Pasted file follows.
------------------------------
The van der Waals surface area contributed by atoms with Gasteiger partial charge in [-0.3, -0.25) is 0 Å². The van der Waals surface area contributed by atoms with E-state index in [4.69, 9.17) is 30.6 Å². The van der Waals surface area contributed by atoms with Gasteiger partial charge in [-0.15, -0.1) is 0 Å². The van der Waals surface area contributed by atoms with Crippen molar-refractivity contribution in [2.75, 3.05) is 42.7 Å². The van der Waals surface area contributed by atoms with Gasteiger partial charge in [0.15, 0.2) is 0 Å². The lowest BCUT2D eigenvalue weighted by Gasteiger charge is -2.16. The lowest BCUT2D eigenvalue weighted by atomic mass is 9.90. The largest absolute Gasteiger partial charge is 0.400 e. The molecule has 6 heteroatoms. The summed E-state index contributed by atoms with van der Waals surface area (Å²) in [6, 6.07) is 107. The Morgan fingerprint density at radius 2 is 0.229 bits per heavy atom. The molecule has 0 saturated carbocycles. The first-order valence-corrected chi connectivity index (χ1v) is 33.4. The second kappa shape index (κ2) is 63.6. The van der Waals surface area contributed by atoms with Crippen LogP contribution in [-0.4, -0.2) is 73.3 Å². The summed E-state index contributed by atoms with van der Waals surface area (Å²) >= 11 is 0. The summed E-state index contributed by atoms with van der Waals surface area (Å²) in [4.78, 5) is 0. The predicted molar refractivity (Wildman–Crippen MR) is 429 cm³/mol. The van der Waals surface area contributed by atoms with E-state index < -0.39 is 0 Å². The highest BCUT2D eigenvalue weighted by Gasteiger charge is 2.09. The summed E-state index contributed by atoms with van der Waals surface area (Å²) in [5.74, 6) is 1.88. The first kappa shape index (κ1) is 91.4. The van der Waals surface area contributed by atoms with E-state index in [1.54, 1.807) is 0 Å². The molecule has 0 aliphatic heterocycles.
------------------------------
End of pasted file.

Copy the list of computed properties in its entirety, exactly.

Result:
The van der Waals surface area contributed by atoms with Gasteiger partial charge in [-0.3, -0.25) is 0 Å². The van der Waals surface area contributed by atoms with E-state index in [4.69, 9.17) is 30.6 Å². The van der Waals surface area contributed by atoms with Gasteiger partial charge in [-0.15, -0.1) is 0 Å². The van der Waals surface area contributed by atoms with Crippen molar-refractivity contribution in [2.75, 3.05) is 42.7 Å². The van der Waals surface area contributed by atoms with Gasteiger partial charge in [0.15, 0.2) is 0 Å². The lowest BCUT2D eigenvalue weighted by Gasteiger charge is -2.16. The lowest BCUT2D eigenvalue weighted by atomic mass is 9.90. The largest absolute Gasteiger partial charge is 0.400 e. The molecule has 6 heteroatoms. The summed E-state index contributed by atoms with van der Waals surface area (Å²) in [6, 6.07) is 107. The Morgan fingerprint density at radius 2 is 0.229 bits per heavy atom. The molecule has 0 saturated carbocycles. The first-order valence-corrected chi connectivity index (χ1v) is 33.4. The second kappa shape index (κ2) is 63.6. The van der Waals surface area contributed by atoms with Crippen LogP contribution in [-0.4, -0.2) is 73.3 Å². The summed E-state index contributed by atoms with van der Waals surface area (Å²) >= 11 is 0. The summed E-state index contributed by atoms with van der Waals surface area (Å²) in [4.78, 5) is 0. The predicted molar refractivity (Wildman–Crippen MR) is 429 cm³/mol. The van der Waals surface area contributed by atoms with E-state index < -0.39 is 0 Å². The highest BCUT2D eigenvalue weighted by Gasteiger charge is 2.09. The summed E-state index contributed by atoms with van der Waals surface area (Å²) in [5.74, 6) is 1.88. The first kappa shape index (κ1) is 91.4. The van der Waals surface area contributed by atoms with E-state index in [1.54, 1.807) is 0 Å². The molecule has 0 aliphatic heterocycles.